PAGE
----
To run a sideline pick-and-roll between Smith and Griffin (or Tolliver), the Pistons will use a ram screen to chip away at the screen-setters’ defender:

With a built-in counter for slow or sloppy defenders:

Speaking of counters....

The Pistons have been staggering the minutes of Griffin and Drummond to make sure one of them is on the court at all times (until the Atlanta game). The possessions in which Blake is on the bench look much like Detroit’s offense prior to his arrival. For example, these two early fourth quarter DHOs against Portland:

Eventually, Portland had enough of Kennard whipping around Drummond’s sun-blocking sized screens and on the next trip down the court they decided to face-guard the Pistons’ rookie. Only one problem: no one told Portland’s bigs.

Cutting to the hoop is the right counter-punch with no Blazer eyes on the baseline.

This Week’s Trends and Dead Ends

A closer look at the habits —both good and bad—of players, coaches, and maybe even DBB commentators. Discover what the Pistons are doing really well, and understand what to look out for going forward.

Positive

Blow the whistle

I’ll briefly touch on Griffin’s defense below but one of the smaller yet significant positives is how many seemingly random calls and loose balls go his way on that end:

Essentially, they’re turnovers, so I’ll take ‘em, right?

Muscle behind the hustle

On DBB’s last podcast, Laz Jackson mentioned Stanley Johnson is now playing downhill while looking to actually finish the play. It’s something my good buddy Zach Lowe made note of too:

What does that look like?

This:

And how about these dimes?:

Thoughts, Reggie?

Basketball foul-calling 101: to the aggressor go the spoils. Keep it up, Stanley.

End of the clock

In Griffin, the question of who has the ball in their hands for the final possession of a close game has been answered. It also qualifies for situations in which the shot or game clock is winding down:

To be fair, though, how many misses will it take in isolation before Griffin gets the Marcus Morris treatment from the fanbase? My lord, another midrange Morris iso possession?

Again, I love the work in the post, but Detroit can’t just twiddle their thumbs at the three-point line and watch Griffin. Keep it moving.

Relentless Ish Smith

  1. Never gives up.
  2. Never gives up.

It’s pretty self-explanatory.

Negative

Nonchalant outlets

You’re already playing with house money on possessions created directly after turnovers but there should be no rush to give your hard-earned money right back to the dealer. Below, Drummond does just that:

Casual Drummond outlets are nothing new.

Weakside help

By and large, the Pistons’ half-court defense has been up to the task all season, but recently, their inability to cover the rolling/slipping big has been a loud talking point. Usually, the blame lies on the weakside low man:

Above, Kennard, Bullock and Langston Galloway are all guilty of failing to rotate over from the weakside to — at the very least — make the rolling big pause for a one-Mississippi count as the help comes.

Take a look how Tolliver (the weakside low man) lends a hand on the rolling Montrezl Harrell (while Drummond recovers) before he jets back to contest the three-ball:

Defense is — and always will be — a team effort.

Kick ‘em out

There is a good chance Draymond Green is the smartest defensive player in the league today. He certainly holds one of the highest BBIQ’s I’ve ever seen.

The Warriors —led by Green — are masters of the triple switch. Below, watch how Green kicks out his smaller Golden State teammate who switched onto rolling the Rudy Gobert:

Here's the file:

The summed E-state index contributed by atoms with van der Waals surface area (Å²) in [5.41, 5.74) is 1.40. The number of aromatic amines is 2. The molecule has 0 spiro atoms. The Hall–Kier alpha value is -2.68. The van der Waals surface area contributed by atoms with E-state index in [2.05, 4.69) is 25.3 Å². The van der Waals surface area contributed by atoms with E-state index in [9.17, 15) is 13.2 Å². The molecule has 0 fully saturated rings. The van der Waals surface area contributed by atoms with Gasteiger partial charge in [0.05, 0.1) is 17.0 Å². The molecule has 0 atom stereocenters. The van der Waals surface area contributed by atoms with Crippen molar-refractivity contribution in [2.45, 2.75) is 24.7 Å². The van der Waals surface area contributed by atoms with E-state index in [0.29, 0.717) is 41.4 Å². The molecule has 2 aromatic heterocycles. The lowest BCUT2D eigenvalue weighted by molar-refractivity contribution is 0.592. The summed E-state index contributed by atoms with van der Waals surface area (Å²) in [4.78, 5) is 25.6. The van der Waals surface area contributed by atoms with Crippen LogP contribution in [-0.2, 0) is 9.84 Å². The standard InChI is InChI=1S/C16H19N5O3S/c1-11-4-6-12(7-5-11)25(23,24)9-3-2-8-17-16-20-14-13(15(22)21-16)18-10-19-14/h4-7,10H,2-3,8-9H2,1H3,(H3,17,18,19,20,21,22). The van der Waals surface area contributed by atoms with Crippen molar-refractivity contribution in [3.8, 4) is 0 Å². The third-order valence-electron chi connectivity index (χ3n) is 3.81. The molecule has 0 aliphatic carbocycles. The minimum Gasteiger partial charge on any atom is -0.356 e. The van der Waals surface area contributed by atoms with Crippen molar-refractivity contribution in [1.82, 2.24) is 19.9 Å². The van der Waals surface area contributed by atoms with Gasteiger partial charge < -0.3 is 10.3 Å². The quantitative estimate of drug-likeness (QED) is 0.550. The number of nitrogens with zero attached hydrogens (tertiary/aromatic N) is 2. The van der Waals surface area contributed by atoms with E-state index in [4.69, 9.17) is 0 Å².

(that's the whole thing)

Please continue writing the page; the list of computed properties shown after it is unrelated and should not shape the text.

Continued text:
It’s on-your-feet-thinking at its quickest and finest.

While the scenario below isn’t the exact same, the principles are:

Ish Smith is the mouse in most houses and if Tobias Harris is allowed to catch the ball that deep against Smith, it’s an automatic two points. The mismatch starts to develop a mile away, and Tolliver should’ve kicked out Smith.

Next time anyone tires to get tough with the six-foot-nothing Smith, Tolliver should hit him with one of my favorite lines ever:

“You knocked him down; why don’t you try knocking me down?” (a loose interpretation of mumbled words).

Rocky is the best, he’d triple switch.

Griffin’s late response

I’ll give Griffin another week before The Close Out starts to unapologetically dig into his defense. Long story short: Too much standing around.

But since we’re on a team defense kick, I’ll throw this out there.

Below, Griffin is low man on the weakside on near identical Austin Rivers’ drives:

Ideally, Griffin would meet Rivers on the strong side block with Bullock (on the first clip) and Johnson (second clip) rotating down to take his man in case there was a pass out - kinda like this:

All bets are off next week on Griffin’s team defense, but for today, I promise not to showcase anymore Griffin-standing-around-lowlights the rest of the way.

Ok, starting now.

High/Low: One Highlight, One Lowlight of the week

Not all good and bad plays are created equal. Some stick out and make you take notice. Or they’re just so funky they deserve a special place of their own.

High

Johnson muscle part two:

Textbook boxout, takes a shove to the back but continues to play, and the basketball Gods reward his hard-nosed approach.

Low

Stanley, get out of the way:

Proper spacing is everything and, nothing personal, Johnson’s services are not needed on this possession.

Peering into the Crystal Ball

What to look for in the next week.

With the upcoming All-Star Game, there are only two games on deck and both are at home with the New Orleans Pelicans and Atlanta Hawks paying a visit.

I’d hope for a 2-0 week, with a split acting as worst case scenario. Right after the break, Detroit hosts the Celtics before heading out on the road for five of their next six games which makes winnable games —and the Pelicans/Hawks are— borderline must-wins.

For me, I’ll be looking how Detroit continues to shove Griffin down their opponents’ throats. SVG has only scratched the surface of Griffin’s capabilities but it’s on Stan and the entire coaching staff to continue to push the creative envelope.

Defensively, Drummond has been on a tear and doing pretty much everything we’ve begged him (at length) to do. It must continue for this to work.

Finally, the rotations gotta be solidified at some point, right?

Enjoy the break!